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Meeting the learning needs of Vietnam’s forgotten children
Every year UNIS Hanoi, rolls out an extensive service learning programme as part of the IB curriculum on offer. Designed to give every Middle and High school student the chance to serve and engage in the community, these 40 programmes address real needs. The Huong La Centre service learning programme, which receives an additional grant from the School’s Birthday Gift Fund, is just one of such programmes that’s truly transforming lives.
Over 435,000 children living with disabilities in Vietnam are currently not in school, according to official UNICEF data*. The shocking figure suggests that despite the Government’s efforts to provide education for all, this vulnerable group is still experiencing extreme marginalisation.
And with more than 80 per cent of differently-abled children living in rural areas of Vietnam, these young people have all but been forgotten, shunted into the shadowy corners of society and left to their fate.
Yet for one group, hope is now on the horizon. And it’s all thanks to a new collaboration with UNIS Hanoi.
Through the School’s Birthday Gift Fund, residents of the Huong La Centre for children with disabilities are learning to learn for the very first time. The children, who have often been abandoned, will be receiving lessons from their very own carers, the Nuns, thanks to an innovative ‘skills transfer’ initiative developed by UNIS Hanoi teachers. In addition, the Huong La children will benefit from regular visits and interaction with UNIS Hanoi students, as part of the School’s service learning programme.
Describing the significance of the development, the manager of the Centre, Sister Hai, says “For years I have tried to find ways to offer education to my ‘angels’ but nobody was willing to teach them. We are so happy that UNIS Hanoi is training us to be the teachers so that our children can learn basic maths, Vietnamese, arts and sports.”
Located in the poor, rural province of Bac Ninh and under the auspices of Bac Ninh’s Catholic Church, the Centre is home to 29 children and 2 adults. A home away from home, the children are loved and well cared for by a team of 11 Nuns who consider the care they give as their life’s mission to these earthly ‘angels’. “We have farms, a fish pond and we rear chickens with which to feed ourselves. We also make candles, which we sell across the country, giving us a small but needed income” shares Sister Hai.
Love, self-sufficiency and benevolence have been the hallmarks of the Centre’s success, but education remained the one desperate need they simply could not provide. But in 2013, UNIS Hanoi parent, Mrs Flavia Breu-Kobler, found the answer to their problem. She explained, “I, along with a friend of mine, heard about UNIS Hanoi’s Birthday Gift Fund and we applied for a grant on behalf of the Huong La Centre. We asked the School to devise a programme that would be effective and sustainable.”
In 2014, UNIS Hanoi gave $4500 to provide consultation and training services in special needs to the Nuns as well as to start the service learning group.
Since then, two Elementary School Teaching Assistants, Hoa Dang and Mai Dang receive a small stipend, visiting the Centre twice every quarter. “So far, we have assessed 16 children, 11 of whom we believe have the ability to learn in a structured way.” explained Hoa. She added, “When we returned to Hanoi, we developed Individual Education Plans for each child, which we will hand over to the Nuns at our next visit.”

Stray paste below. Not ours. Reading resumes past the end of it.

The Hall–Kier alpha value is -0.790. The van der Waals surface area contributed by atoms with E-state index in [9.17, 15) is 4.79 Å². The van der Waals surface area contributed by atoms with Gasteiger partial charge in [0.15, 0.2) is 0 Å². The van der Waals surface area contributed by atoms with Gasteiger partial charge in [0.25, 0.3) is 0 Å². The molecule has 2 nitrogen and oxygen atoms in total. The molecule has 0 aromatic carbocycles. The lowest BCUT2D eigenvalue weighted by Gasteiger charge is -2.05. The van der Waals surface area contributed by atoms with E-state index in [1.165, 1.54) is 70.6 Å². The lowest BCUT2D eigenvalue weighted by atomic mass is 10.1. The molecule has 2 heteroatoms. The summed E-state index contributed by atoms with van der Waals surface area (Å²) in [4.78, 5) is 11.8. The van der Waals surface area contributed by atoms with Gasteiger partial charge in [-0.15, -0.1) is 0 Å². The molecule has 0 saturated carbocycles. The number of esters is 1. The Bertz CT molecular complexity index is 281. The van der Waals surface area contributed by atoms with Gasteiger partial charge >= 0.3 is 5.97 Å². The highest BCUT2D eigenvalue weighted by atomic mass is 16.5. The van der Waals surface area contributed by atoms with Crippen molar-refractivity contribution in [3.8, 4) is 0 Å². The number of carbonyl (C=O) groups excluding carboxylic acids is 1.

Hoa and Mai who are both trained teachers with backgrounds in special needs education, will share basic teaching skills with the Nuns in order to empower them to be the children’s permanent teachers. “We wanted to ensure we could create a programme that was long-lasting. The best way to do this, was to equip the Nuns so they can continuously deliver the much-needed education.”
The Nuns, says Mai, have welcomed the opportunity to learn new skills. “They did not realise that children with disabilities still had the capacity to learn. Now that they do, they are delighted.”
The Huong La Centre has recently created a classroom where the children can receive their lessons on a regular basis. In addition, as many as 10 UNIS Hanoi high school students have been visiting the centre regularly, providing much needed social interaction.
MSHS art teacher, Nora Graham is one of the two teachers that supervises the Huong La service learning programme. She says the Huong La children are special. She added, “At first it was a little scary for our students to interact with children with disabilities, but they recognise that these children are wonderful and that they really appreciate the social interaction.”
Grade 9 students, Khanh Linh has been a part of this service learning group for two academic years. Commenting on why she chose to volunteer again she said, “I felt the children were really friendly and energetic. I enjoy organising craft activities for them and they enjoy it too.”
“Social stimulation is extremely important” confirms Sister Hai. “We do get a lot of visitors to the Centre, but they rarely stay for a long time and interact with our children. It makes a big difference to our children when they get to spend a day having fun with other children. It gives them such joy.”
UNIS Hanoi, through the Birthday Gift Fund, will continue the teacher training workshops for the nuns for the next two years, with the students taking an increasingly lead role in helping to deliver education.
It is clear to all involved that UNIS Hanoi has already made a major impact and as Nora said: “This is just the start of a great relationship for both UNIS Hanoi and Huong La.”
*Data cited in: Readiness for Education of Children with Disabilities in Eight Provinces of Vietnam / UNICEF/ 2015
By Akofa Wallace
School Storyteller: email@example.com